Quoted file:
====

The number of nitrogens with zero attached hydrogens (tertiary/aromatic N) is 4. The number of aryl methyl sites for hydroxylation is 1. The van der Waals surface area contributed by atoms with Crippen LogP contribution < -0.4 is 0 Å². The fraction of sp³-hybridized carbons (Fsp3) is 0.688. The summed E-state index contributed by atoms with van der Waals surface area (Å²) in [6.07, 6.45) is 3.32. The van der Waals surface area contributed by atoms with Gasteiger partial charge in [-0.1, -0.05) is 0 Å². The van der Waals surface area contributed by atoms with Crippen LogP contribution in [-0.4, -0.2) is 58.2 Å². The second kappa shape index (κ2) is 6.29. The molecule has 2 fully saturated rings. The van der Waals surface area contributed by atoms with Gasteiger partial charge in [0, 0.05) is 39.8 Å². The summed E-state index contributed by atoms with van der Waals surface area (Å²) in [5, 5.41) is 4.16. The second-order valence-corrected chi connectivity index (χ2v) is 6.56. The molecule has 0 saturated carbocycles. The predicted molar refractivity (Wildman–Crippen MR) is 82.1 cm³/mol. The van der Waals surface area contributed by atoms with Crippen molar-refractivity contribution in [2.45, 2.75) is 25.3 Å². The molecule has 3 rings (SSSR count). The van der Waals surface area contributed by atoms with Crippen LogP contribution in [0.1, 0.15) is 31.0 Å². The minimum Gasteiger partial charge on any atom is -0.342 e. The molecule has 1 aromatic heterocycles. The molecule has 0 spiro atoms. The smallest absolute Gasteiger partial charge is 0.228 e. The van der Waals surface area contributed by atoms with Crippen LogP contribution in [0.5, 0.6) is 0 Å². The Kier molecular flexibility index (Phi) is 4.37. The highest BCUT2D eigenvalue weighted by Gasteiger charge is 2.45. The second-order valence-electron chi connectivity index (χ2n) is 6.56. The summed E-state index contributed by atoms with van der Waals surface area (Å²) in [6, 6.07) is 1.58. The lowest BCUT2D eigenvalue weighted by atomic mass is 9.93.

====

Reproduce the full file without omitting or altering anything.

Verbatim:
The number of nitrogens with zero attached hydrogens (tertiary/aromatic N) is 4. The number of aryl methyl sites for hydroxylation is 1. The van der Waals surface area contributed by atoms with Crippen LogP contribution < -0.4 is 0 Å². The fraction of sp³-hybridized carbons (Fsp3) is 0.688. The summed E-state index contributed by atoms with van der Waals surface area (Å²) in [6.07, 6.45) is 3.32. The van der Waals surface area contributed by atoms with Gasteiger partial charge in [-0.1, -0.05) is 0 Å². The van der Waals surface area contributed by atoms with Crippen LogP contribution in [-0.4, -0.2) is 58.2 Å². The second kappa shape index (κ2) is 6.29. The molecule has 2 fully saturated rings. The van der Waals surface area contributed by atoms with Gasteiger partial charge in [0, 0.05) is 39.8 Å². The summed E-state index contributed by atoms with van der Waals surface area (Å²) in [5, 5.41) is 4.16. The second-order valence-corrected chi connectivity index (χ2v) is 6.56. The molecule has 0 saturated carbocycles. The predicted molar refractivity (Wildman–Crippen MR) is 82.1 cm³/mol. The van der Waals surface area contributed by atoms with Crippen molar-refractivity contribution in [2.45, 2.75) is 25.3 Å². The molecule has 3 rings (SSSR count). The van der Waals surface area contributed by atoms with Crippen LogP contribution in [0.1, 0.15) is 31.0 Å². The minimum Gasteiger partial charge on any atom is -0.342 e. The molecule has 1 aromatic heterocycles. The molecule has 0 spiro atoms. The smallest absolute Gasteiger partial charge is 0.228 e. The van der Waals surface area contributed by atoms with Crippen LogP contribution in [0.5, 0.6) is 0 Å². The Kier molecular flexibility index (Phi) is 4.37. The highest BCUT2D eigenvalue weighted by Gasteiger charge is 2.45. The second-order valence-electron chi connectivity index (χ2n) is 6.56. The summed E-state index contributed by atoms with van der Waals surface area (Å²) in [6, 6.07) is 1.58. The lowest BCUT2D eigenvalue weighted by atomic mass is 9.93.